So we flew from Heho to Yangon. That night really did not do much except have dinner!

The next morning we had a few hours after breakfast before we had to go to the airport. We decided to just spending this time walking around. So we did just that navigating the crazy Yangon sidewalks!

Next Sittwe & Mrauk U…
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Old Jan 19th, 2011, 07:58 PM
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Kathie I think Inle Lake View Resort was probably our favorite hotel in Burma. I thought a lot about whether to stay right on the lake but I just kept coming back to ILVR. I liked the idea that we could drive there initially & on our last day & that there was the possibilty to just take a walk if we wanted to. So again Thanks! It was just what we wanted!
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Old Jan 19th, 2011, 08:01 PM
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Oh & Kathie when you say you felt your time on the lake was "magical" I totally agree.In all the days we were there every morning as we headed out into the mist to begin our days exploring it was always such a wow feeling! I would find myself taking a deep breath & just settling in for the day!
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Old Jan 19th, 2011, 08:18 PM
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I was just informed that an ultra luxury, over the water villa type, resort has open up there. The Auruem Inle is suppose to be open and I was wondering if you saw this property Jules?
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Old Jan 19th, 2011, 08:32 PM
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Sorry Hanuman we did not see it.
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Old Jan 19th, 2011, 09:28 PM
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Just finished posting my Burma report. Were we at Tharabar Gate at the same time? Guess not since we used Min Thu for 3 full days too. I' so glad you also had a rich experience in Burma. You were so lucky to be at Shwe Dagon for full moon night. This was our second trip and I can imagine returning, can you?
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Old Jan 19th, 2011, 10:39 PM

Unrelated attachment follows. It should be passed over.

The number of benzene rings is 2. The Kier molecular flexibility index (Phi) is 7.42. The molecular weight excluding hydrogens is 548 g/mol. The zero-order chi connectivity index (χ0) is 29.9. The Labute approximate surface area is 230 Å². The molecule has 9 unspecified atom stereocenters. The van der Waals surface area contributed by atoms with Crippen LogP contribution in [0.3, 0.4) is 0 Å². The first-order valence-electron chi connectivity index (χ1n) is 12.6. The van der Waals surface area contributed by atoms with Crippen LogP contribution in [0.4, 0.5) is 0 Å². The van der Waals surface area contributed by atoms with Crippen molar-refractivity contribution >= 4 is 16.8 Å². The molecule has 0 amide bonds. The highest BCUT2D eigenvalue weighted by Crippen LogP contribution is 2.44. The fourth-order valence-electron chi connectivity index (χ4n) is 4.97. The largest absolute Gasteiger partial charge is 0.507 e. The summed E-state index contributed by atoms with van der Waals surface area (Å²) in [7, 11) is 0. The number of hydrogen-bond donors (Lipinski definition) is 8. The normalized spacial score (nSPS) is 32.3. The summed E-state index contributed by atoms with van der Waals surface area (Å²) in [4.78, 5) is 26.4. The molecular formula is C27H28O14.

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Jules, your report is exciting,especially since we leave for Myanmar next week. You faced some changes and difficulties and still you title your posts this way (Burma is wonderful.) We still don't have our internal flights confirmed (are wait-listed), but trust a good journey will happen anyway. Thanks for your friendly descriptions!
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Old Jan 30th, 2011, 09:56 AM
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I think the Lonely Planet describes Sittwe as a “scrappy” town & in fact this is a very good description! It definitely has the feel of a place that once thrived & is now not as prosperous. Arrived mid afternoon & spent the remainder of the day seeing some things. There are several Buddhist museums with eclectic collections & monks who beam when they see a vistor arrive & come over to chat.

There is a view point where locals gather to see the sunset & you will also probably see every tourist that happens to be in town that evening. But since there are not many tourists the place is not crowded at all! You can watch the sun set over the Bay of Bengal enjoying the sea breeze.

Did see a lot UN & Save the Children vehicles & staff in Sittwe.

We stayed at Shwe Thazin Hotel in Sittwe. It was fine but nothing special. I could not find information nor did I see any other hotel that looked better than this so there is definitely not much choice for accomidation. That evening it was interesting to watch the thousands of fruit bats that hang out in the trees take flight. They are big bats. The next morning the woke us as they returned to their trees for the day.

Before heading to Mrauk U we made an early morning stop at the Sittwe fish market. This was one of the most facinating markets we went to. Not just your run of the mill fish here but you had to watch you didn’t step on a griant sting ray. There were sharks, eels, & all sorts of other things. One lady had a bunch of live frogs tied together by their legs for sale! The market was incredibly busy. It is on the water edge & there were lots of boats still off loading there catch or selling straight from the boat.